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What is the treatment for TMJ syndrome? Are there any home remedies that provide TMJ pain relief?
Many symptoms of TMJ syndrome can respond well to home remedies or stress reduction and relaxation techniques. The following home remedies may provide some relief:
Ice or cold packs to the area of the joint
Over-the-counter (OTC) nonsteroidal anti-inflammatory drugs (NSAIDs) such as ibuprofen (Advil, Motrin) or naproxen (Aleve)
Eating soft foods and avoiding chewing gum
Massage or gentle self-stretching of the jaw and neck muscles (a doctor or physical therapist can recommend appropriate stretches)
Relaxation techniques and stress reduction
When home remedies are not effective, medical treatment options may be necessary. These include the following:
Dental splint (occlusal splint or stabilization splint or bite guard), which is a dental appliance placed in the mouth that keeps the teeth in alignment and prevents tooth grinding. This resembles a mouth guard and is usually prescribed and fitted by a jaw specialist.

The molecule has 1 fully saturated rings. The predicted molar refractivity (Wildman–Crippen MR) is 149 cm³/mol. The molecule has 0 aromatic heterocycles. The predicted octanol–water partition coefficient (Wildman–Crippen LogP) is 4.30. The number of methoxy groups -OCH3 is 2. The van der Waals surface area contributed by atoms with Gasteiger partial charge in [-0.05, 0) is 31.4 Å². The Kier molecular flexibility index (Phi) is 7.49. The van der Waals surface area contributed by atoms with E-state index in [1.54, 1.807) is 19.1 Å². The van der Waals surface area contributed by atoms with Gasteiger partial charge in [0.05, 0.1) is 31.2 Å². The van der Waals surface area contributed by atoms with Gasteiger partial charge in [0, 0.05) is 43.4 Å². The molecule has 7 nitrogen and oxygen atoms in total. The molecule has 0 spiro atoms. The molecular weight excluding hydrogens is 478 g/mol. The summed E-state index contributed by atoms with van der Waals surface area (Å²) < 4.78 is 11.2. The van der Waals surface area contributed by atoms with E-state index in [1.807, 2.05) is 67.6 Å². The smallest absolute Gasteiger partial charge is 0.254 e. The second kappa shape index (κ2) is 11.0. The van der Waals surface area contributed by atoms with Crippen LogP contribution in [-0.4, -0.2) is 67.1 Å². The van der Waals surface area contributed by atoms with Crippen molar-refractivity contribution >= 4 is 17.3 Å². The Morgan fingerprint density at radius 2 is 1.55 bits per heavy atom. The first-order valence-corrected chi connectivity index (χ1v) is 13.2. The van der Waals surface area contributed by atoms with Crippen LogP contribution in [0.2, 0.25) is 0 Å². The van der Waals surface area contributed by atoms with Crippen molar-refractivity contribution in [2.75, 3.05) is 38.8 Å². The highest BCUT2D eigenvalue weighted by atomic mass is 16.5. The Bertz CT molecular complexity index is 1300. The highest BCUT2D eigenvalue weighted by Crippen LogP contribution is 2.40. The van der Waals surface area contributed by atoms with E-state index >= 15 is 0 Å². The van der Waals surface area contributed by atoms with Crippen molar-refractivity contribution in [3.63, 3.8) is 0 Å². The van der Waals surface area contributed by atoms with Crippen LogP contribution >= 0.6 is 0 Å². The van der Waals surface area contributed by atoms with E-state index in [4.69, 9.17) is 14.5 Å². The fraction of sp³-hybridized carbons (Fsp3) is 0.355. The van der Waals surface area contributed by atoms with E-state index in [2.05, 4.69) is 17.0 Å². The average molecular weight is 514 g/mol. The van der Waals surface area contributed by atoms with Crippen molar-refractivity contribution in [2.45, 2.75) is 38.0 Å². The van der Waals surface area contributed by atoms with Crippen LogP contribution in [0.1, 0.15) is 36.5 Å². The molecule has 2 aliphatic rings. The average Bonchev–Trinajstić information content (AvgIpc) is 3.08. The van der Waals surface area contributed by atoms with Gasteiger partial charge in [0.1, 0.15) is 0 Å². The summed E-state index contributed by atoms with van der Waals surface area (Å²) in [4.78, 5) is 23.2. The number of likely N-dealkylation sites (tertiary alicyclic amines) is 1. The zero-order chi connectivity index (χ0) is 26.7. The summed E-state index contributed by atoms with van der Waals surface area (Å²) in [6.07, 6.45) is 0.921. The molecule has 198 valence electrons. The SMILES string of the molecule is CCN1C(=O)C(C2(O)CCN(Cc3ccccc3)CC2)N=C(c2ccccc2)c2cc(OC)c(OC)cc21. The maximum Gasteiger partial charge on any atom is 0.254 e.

Botox may be used to relax the muscles of the jaw. However, this is not currently an FDA-approved treatment for TMJ syndrome.
Physical therapy with jaw exercises can strengthen muscles, improve flexibility, and range of motion.
In states where medical marijuana is legal, it may be prescribed to help with severe TMJ pain.
In severe cases, surgery on the jaw or dental surgery may be necessary.
TMJ arthroscopy is a minimally invasive procedure usually done in an outpatient setting. Recovery time for this procedure is about a week.
Sometimes a total joint replacement is needed. This generally requires a stay in the hospital for several days, and recovery time is four to six weeks.
Prescription-strength pain medicines, muscle relaxers, anti-inflammatory medications, or steroids may be necessary.